Ionic Permeability within Thermally-Activated Batteries

Wednesday, 27 May 2015: 09:40
Continental Room A (Hilton Chicago)
T. Humplik, E. K. Stirrup, D. E. Wesolowski, A. N. Allen, R. P. Grant, B. B. McKenzie, C. C. Roberts, S. A. Roberts, L. A. Mondy, and A. M. Grillet (Sandia National Laboratories)
Thermally-activated (or molten salt) batteries utilize high melting temperature (> 300 ºC) salts as the electrolyte. Since the electrolyte is solid at room temperature, an advantage of these types of batteries is that there is no self-discharge prior to activation, which significantly increases the shelf life compared to conventional electrochemical batteries. To activate the battery, a heat source (usually an internal pyrotechnic) is required to melt the electrolyte and enable current flow. During the melting/activation process, the separator in each cell thins until the oxide binder supports the cell compaction force. An open question is what becomes of the melted electrolyte within the separator and electrodes during activation. The transport and infiltration of the electrolyte into the electrodes can reduce the internal impedance of the cell; however, excess electrolyte could cause shortage and failure of the battery. Therefore, an improved fundamental understanding of the governing transport properties of the electrolyte is needed to better predict the performance of thermal batteries during activation.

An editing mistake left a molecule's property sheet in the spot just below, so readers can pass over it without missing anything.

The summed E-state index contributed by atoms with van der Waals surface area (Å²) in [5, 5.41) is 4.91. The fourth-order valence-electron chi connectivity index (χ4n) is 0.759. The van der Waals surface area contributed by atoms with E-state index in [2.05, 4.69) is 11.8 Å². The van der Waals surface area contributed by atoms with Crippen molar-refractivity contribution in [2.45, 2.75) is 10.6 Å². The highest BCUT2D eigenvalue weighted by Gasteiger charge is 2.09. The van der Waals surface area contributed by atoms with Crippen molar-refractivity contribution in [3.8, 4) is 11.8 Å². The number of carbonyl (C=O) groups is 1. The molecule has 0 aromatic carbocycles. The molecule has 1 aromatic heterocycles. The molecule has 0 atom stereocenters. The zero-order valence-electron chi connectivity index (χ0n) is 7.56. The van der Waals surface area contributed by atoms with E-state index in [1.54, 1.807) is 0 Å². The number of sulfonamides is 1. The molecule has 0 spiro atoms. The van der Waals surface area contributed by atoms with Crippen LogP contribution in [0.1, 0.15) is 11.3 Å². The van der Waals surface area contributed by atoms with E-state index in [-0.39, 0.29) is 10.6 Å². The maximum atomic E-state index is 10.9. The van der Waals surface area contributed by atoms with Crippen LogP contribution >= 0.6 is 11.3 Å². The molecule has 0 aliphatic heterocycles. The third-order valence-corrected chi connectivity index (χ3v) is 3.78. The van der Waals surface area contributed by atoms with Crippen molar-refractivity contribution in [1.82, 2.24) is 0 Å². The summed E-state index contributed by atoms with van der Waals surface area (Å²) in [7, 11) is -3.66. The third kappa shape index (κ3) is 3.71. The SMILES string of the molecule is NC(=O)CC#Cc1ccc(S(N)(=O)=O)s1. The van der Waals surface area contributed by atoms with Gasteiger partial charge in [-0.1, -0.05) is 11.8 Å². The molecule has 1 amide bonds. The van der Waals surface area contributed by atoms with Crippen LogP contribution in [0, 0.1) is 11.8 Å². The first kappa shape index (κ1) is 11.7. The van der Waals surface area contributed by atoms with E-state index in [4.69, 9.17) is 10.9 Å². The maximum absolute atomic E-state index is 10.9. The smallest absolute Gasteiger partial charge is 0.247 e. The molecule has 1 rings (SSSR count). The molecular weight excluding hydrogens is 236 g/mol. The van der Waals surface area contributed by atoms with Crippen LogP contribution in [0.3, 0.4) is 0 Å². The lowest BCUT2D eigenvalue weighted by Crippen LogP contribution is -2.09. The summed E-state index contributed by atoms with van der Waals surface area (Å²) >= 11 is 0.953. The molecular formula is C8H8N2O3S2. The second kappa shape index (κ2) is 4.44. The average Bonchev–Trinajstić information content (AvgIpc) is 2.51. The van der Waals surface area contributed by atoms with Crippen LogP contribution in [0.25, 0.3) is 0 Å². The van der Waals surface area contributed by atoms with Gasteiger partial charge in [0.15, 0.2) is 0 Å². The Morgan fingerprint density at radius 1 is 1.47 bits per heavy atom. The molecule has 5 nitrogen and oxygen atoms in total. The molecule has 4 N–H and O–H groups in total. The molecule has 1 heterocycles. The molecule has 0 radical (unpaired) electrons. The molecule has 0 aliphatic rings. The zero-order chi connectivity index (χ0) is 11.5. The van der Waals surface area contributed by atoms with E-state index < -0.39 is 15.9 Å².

In this work, we performed a series of fundamental studies to probe the ionic mobility and conductivity of the electrolyte.  First, by utilizing a series of single cells frozen at various activated times, we performed electron probe microanalysis (EPMA) on the cell cross-sections to quantify the transport of bromine tracers. Through the use of image analysis techniques, we mapped out of the concentration of bromine throughout each cell and elucidated the complex process of electrolyte diffusion and flow. Next, using a custom-built pressure vessel cell, we quantified the permeability of the electrolyte through the oxide binder during and after activation. Furthermore, we investigated the effects of compaction pressure on both the permeability and internal impedance of the separator. Collectively, these experimental studies provide quantitative transport information about the electrolyte, which can be used to inform predictive models for battery activation and improve the understanding of the impact of separator compaction on electrolyte transport properties. 

Sandia National Laboratories is a multi-program laboratory managed and operated by Sandia Corporation, a wholly owned subsidiary of Lockheed Martin Corporation, for the U.S. Department of Energy’s National Nuclear Security Administration under contract DE-AC04-94AL85000.